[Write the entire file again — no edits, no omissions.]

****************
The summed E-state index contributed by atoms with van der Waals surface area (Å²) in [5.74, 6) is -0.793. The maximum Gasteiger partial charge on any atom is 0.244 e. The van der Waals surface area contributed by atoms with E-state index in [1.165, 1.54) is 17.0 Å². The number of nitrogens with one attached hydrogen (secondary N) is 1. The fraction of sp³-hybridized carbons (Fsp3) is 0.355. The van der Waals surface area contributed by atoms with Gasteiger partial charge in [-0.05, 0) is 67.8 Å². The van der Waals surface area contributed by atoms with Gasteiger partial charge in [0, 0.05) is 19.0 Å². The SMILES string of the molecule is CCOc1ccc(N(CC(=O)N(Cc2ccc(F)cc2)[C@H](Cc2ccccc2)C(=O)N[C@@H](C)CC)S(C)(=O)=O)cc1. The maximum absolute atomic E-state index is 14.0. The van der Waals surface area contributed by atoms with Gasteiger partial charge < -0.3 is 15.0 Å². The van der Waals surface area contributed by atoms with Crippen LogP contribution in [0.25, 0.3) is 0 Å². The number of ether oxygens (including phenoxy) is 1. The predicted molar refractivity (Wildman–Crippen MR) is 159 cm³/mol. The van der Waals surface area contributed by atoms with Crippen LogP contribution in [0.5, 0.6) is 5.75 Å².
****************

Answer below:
The summed E-state index contributed by atoms with van der Waals surface area (Å²) in [5.74, 6) is -0.793. The maximum Gasteiger partial charge on any atom is 0.244 e. The van der Waals surface area contributed by atoms with E-state index in [1.165, 1.54) is 17.0 Å². The number of nitrogens with one attached hydrogen (secondary N) is 1. The fraction of sp³-hybridized carbons (Fsp3) is 0.355. The van der Waals surface area contributed by atoms with Gasteiger partial charge in [-0.05, 0) is 67.8 Å². The van der Waals surface area contributed by atoms with Gasteiger partial charge in [0, 0.05) is 19.0 Å². The SMILES string of the molecule is CCOc1ccc(N(CC(=O)N(Cc2ccc(F)cc2)[C@H](Cc2ccccc2)C(=O)N[C@@H](C)CC)S(C)(=O)=O)cc1. The maximum absolute atomic E-state index is 14.0. The van der Waals surface area contributed by atoms with Gasteiger partial charge < -0.3 is 15.0 Å². The van der Waals surface area contributed by atoms with Crippen LogP contribution in [0.25, 0.3) is 0 Å². The number of ether oxygens (including phenoxy) is 1. The predicted molar refractivity (Wildman–Crippen MR) is 159 cm³/mol. The van der Waals surface area contributed by atoms with Crippen LogP contribution in [0.5, 0.6) is 5.75 Å².